Smita Patil gives an extraordinary performance as Usha, who (like Zubeidaa) is far from a perfect heroine: she is thoughtless at times, makes poor choices (from, of course, very limited alternatives), and ultimately abandons her daughter to her parasitic, resentful husband. But throughout Patil makes Usha sympathetic in her pain, anger and confusion. She eloquently expresses the toll exacted by Usha's unfulfilled desires for freedom and for true companionship. Patil is very ably supported by Deshpande, Palekar, and by the actors playing the men with whom she has her unhappy affairs: Anant Nag, Naseeruddin Shah, and Amrish Puri.

Other striking aspects of Bhumika are Benegal's beautifully composed images (and adept suggestion of vintage Bollywood style) and Vanraj Bhatia's music. The music is so good that it makes me regret that Benegal does not let us see an entire production number; instead he interrupts them, or foregrounds the technique of their creation. Both are strategies to insure that we aren't allowed to fully enter into the Bollywood fantasy, as in the opening sequence of the movie (the production number ends at about the 3:50 mark):


Together with Benegal's sensitive direction, Patil's performance makes Bhumika an indelible experience. For an appreciation that places the film in the context of 1970s parallel cinema and illuminates the film's many subtexts, see the essay posted at Philip's Fil-ums: Notes on Indian Popular Cinema.

Friday, April 2, 2010

An Education

An EducationAt my bookstore we were talking about the laziness involved in comparison reviewing. Trust me: any writer hailed as "a modern-day Jane Austen" isn't. She couldn't be, even (or perhaps especially) if she were trying to be. It's the same with movies that are claimed to be "Hitchcockian"--it's a guarantee that they'll be laughably bad suspense thrillers that are neither suspenseful nor thrilling.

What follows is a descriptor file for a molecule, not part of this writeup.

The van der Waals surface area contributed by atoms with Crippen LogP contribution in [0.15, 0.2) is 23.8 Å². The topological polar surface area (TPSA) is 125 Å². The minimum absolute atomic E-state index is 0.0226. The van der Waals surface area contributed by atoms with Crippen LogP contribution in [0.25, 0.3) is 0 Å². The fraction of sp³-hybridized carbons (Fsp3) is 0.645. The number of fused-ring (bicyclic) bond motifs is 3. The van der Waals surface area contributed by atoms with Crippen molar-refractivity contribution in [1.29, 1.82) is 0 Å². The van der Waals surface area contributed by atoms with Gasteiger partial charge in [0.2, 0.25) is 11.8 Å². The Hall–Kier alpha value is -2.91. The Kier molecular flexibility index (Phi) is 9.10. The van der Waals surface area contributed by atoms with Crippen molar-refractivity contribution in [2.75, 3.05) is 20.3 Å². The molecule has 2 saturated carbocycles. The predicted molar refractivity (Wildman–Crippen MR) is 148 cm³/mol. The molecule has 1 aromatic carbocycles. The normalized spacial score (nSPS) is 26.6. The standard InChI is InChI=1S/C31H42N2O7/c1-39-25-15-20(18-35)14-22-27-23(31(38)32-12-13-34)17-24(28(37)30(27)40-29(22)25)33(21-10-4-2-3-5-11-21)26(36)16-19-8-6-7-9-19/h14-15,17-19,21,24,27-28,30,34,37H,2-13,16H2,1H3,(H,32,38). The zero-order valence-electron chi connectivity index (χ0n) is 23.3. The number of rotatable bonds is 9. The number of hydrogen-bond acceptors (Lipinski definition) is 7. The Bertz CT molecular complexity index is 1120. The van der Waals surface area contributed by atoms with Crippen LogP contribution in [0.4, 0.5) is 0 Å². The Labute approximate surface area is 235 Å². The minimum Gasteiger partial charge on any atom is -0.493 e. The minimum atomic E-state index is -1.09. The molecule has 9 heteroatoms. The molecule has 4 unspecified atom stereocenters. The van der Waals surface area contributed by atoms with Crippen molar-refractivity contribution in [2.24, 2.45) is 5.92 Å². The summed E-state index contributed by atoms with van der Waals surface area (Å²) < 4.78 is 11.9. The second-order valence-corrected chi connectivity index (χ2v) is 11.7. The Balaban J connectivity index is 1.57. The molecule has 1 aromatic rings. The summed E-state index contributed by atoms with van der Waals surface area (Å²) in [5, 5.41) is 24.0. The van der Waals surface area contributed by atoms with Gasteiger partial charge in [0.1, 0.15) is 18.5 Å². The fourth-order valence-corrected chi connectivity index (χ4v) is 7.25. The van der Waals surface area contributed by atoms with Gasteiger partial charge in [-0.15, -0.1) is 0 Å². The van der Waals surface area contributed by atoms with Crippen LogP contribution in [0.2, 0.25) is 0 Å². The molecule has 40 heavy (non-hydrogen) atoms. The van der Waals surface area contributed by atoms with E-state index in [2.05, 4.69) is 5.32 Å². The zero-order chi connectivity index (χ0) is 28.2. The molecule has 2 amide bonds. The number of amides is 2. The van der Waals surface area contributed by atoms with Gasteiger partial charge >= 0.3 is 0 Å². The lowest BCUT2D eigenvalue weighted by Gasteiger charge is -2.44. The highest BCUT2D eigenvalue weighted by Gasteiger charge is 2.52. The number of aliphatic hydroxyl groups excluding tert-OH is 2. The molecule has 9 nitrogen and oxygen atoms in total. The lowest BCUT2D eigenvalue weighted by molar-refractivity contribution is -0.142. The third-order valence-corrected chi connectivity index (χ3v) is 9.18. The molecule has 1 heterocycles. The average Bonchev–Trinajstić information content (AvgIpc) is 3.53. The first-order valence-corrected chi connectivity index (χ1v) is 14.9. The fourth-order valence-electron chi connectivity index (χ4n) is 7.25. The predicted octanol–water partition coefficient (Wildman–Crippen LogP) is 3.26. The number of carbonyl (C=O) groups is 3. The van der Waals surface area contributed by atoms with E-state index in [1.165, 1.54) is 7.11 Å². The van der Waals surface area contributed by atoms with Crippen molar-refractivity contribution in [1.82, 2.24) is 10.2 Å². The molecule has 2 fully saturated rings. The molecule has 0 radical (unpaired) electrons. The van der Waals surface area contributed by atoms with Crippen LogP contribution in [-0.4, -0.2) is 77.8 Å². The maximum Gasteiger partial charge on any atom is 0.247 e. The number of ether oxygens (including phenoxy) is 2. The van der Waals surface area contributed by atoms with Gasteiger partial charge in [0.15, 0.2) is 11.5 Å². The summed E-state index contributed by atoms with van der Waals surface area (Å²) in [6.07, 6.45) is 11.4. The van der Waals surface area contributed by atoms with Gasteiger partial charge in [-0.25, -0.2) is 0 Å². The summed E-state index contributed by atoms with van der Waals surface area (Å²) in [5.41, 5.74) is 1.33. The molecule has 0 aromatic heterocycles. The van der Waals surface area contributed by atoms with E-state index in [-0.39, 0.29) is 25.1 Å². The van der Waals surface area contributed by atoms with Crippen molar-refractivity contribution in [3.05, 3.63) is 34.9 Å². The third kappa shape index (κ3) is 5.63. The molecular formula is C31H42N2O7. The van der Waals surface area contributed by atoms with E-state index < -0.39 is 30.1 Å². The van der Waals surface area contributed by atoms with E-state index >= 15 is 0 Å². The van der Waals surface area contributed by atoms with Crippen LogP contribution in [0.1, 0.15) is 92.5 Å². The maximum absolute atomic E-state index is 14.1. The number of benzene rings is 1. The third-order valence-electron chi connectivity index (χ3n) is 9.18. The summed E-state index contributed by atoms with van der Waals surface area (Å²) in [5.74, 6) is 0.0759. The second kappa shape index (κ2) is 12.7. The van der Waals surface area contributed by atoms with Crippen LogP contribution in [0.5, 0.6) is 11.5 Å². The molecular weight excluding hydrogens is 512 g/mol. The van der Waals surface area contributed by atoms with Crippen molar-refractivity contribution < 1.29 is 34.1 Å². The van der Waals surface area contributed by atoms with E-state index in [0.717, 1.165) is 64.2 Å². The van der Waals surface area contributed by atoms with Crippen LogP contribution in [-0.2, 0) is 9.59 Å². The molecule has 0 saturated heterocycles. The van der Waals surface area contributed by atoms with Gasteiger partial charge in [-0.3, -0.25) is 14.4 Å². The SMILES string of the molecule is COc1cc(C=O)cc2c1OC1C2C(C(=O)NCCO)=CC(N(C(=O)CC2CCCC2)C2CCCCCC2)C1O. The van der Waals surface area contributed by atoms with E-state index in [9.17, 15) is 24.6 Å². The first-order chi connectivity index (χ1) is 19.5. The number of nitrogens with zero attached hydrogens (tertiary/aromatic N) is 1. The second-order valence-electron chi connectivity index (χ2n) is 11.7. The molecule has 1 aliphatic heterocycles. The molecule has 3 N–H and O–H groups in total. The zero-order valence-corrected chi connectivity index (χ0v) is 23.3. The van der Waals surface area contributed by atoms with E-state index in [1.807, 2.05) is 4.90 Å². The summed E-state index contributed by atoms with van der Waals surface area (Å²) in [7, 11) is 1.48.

But there is a recent movie that has a Hitchcockian feel, at least for its first half, and not because anyone gets murdered. The writer (Nick Hornby, basing his script on Lynn Barber's memoir of her adolescence in the early 1960s) and director (Lone Scherfig) of An Education (2009) understand the perverse dynamic of some of Hitchcock's most memorable work. In Rear Window (1954), for example, Jimmy Stewart's Jeff is a Peeping Tom who spends his days and nights spying on his neighbors. But we are quickly drawn into complicity with him; soon we're seeing his neighbor's actions through his eyes and can't wait for him to pick up his telephoto lens again. In Psycho (1960), Anthony Perkin's nerdish motel clerk Norman Bates is trying to dispose of a dead body. He places it in the trunk of the victim's car, and tries to sink the car in a swampy pond behind the motel. The car rolls into the water, tips upward, and sticks there, half exposed. In that moment we feel an sharp twinge of anxiety--for Norman!--and then a surge of relief when the car finally sinks beneath the surface. We want him to get away with it; not for the first or last time, Hitchcock has manipulated us into identifying with the wrong character.

There's a similar moment in An Education, though it doesn't involve any bodies in car trunks. David (Peter Sarsgaard), a man in his mid-30s, has been taking the 16-year-old schoolgirl Jenny (Carey Mulligan) out to classical concerts, fine restaurants and swank jazz clubs. At first, we're suspicious--why isn't this man dating women his own age? But David is charming, reasonably handsome, flush with cash, and provides Jenny with an escape from her boring suburban life and predictable future programmed by her crassly calculating father (Alfred Molina). Despite some warning signs--not least that David is at least twice Jenny's age--we become as dazzled by Jenny's new experiences as she is.